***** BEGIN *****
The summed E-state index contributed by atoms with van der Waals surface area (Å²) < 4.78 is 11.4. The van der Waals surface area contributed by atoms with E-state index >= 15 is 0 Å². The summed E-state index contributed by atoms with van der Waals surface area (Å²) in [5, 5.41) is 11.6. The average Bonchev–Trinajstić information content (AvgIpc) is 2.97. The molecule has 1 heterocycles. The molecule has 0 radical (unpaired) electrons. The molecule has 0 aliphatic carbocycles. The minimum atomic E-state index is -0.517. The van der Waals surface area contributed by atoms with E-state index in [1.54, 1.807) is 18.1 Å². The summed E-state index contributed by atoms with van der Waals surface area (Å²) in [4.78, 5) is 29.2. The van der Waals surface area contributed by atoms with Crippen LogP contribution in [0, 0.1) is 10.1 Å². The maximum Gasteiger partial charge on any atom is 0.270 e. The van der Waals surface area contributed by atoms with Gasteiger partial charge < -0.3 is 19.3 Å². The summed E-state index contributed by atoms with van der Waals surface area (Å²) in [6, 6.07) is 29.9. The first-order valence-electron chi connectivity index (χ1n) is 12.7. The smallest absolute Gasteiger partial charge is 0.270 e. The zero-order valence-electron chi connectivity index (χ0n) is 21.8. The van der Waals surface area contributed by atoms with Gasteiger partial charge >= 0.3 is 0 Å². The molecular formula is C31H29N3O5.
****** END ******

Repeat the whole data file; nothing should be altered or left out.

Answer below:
The summed E-state index contributed by atoms with van der Waals surface area (Å²) < 4.78 is 11.4. The van der Waals surface area contributed by atoms with E-state index >= 15 is 0 Å². The summed E-state index contributed by atoms with van der Waals surface area (Å²) in [5, 5.41) is 11.6. The average Bonchev–Trinajstić information content (AvgIpc) is 2.97. The molecule has 1 heterocycles. The molecule has 0 radical (unpaired) electrons. The molecule has 0 aliphatic carbocycles. The minimum atomic E-state index is -0.517. The van der Waals surface area contributed by atoms with E-state index in [1.54, 1.807) is 18.1 Å². The summed E-state index contributed by atoms with van der Waals surface area (Å²) in [4.78, 5) is 29.2. The van der Waals surface area contributed by atoms with Crippen LogP contribution in [0, 0.1) is 10.1 Å². The maximum Gasteiger partial charge on any atom is 0.270 e. The van der Waals surface area contributed by atoms with Gasteiger partial charge < -0.3 is 19.3 Å². The summed E-state index contributed by atoms with van der Waals surface area (Å²) in [6, 6.07) is 29.9. The first-order valence-electron chi connectivity index (χ1n) is 12.7. The smallest absolute Gasteiger partial charge is 0.270 e. The zero-order valence-electron chi connectivity index (χ0n) is 21.8. The van der Waals surface area contributed by atoms with Gasteiger partial charge >= 0.3 is 0 Å². The molecular formula is C31H29N3O5.